U4 Anti-Corruption Resource Centre

This Anti-Corruption Helpdesk brief was produced in response to a query from a U4 Partner Agency. The U4 Helpdesk is operated by Transparency International in collaboration with the U4 Anti-Corruption Resource Centre based at the Chr. Michelsen Institute.


What is international good practice when it comes to the content and scope of a national anti-corruption law? Please answer with reference to specific texts from national anti-corruption laws, with a preference for Asian countries.


The purpose of this query is to inform our response to the new Cambodian anti-corruption law due this spring. It would be good to have other regional examples to compare with.


1. Good practice in anti- corruption law: General principles
2. Country examples of anti-corruption laws
3. References


The scope and content of legal instruments used to address corruption vary from country to country. They usually contain a definition of the various forms of corruption that are made illegal, provide for sanctions and penalties, outline specific rules of evidence for the investigation and prosecution of corruption charges and specify the powers of the institutions in charge of enforcing anti-corruption regulations. Some anti-corruption laws also provide for the establishment of special anti-corruption agencies.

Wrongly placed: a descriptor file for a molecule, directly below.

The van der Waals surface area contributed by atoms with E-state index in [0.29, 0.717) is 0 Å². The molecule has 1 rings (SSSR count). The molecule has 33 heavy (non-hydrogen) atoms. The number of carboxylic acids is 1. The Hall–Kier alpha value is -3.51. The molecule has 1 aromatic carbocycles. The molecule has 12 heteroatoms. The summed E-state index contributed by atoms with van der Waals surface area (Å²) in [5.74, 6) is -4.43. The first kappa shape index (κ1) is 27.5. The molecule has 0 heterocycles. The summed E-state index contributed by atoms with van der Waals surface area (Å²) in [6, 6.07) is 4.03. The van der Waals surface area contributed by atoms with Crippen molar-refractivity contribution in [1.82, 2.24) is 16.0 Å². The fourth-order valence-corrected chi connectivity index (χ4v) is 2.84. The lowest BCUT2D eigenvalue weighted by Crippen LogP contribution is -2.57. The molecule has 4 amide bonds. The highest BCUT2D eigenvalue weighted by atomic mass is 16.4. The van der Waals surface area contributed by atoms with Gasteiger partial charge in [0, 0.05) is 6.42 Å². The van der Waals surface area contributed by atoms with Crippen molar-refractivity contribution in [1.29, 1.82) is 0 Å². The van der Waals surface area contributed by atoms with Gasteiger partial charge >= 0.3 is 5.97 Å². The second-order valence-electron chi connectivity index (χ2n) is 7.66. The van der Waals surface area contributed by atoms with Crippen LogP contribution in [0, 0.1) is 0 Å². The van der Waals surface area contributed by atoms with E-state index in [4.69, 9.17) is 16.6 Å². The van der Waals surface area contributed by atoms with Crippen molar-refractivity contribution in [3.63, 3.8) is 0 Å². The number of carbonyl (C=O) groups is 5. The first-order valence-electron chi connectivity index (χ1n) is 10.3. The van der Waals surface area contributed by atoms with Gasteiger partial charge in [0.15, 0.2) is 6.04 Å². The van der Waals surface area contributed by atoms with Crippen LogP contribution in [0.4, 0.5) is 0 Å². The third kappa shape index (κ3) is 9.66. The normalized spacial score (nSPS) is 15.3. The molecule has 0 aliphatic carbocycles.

Emerging good practice in this area includes prohibiting both active and passive forms of corruption for both the private and the public sectors, covering offences committed both within and outside the country, and introducing adequate criminal procedures regulating the detection, investigation and prosecution of cases. Anti-corruption legislation often provides a comprehensive legal framework that goes beyond provisions criminalising active and passive forms of bribery to cover issues such as access to information, conflict of interests, whistleblower protection, procurement, anti-money laundering regulations and freedom of expression.

An Asian Development Bank (ADB) regional overview of legal practices in Asia and the Pacific provides a good overview of regional standards in anti-corruption legislation. In Asia, elements of good practice in anti-corruption law have been developed in Hong Kong, Singapore and, to a certain extent, Malaysia. South Africa provides another example of anti-corruption legislation outside Asia which is often cited as a reference worldwide. It should be noted that these experiences are not necessarily replicable, and that great caution should be exercised when considering which elements of international good practice might be applicable in the particular case of Cambodia.


Marie Chêne, Transparency International, [email protected]


Robin Hodess, Ph.D., Transparency International, [email protected]




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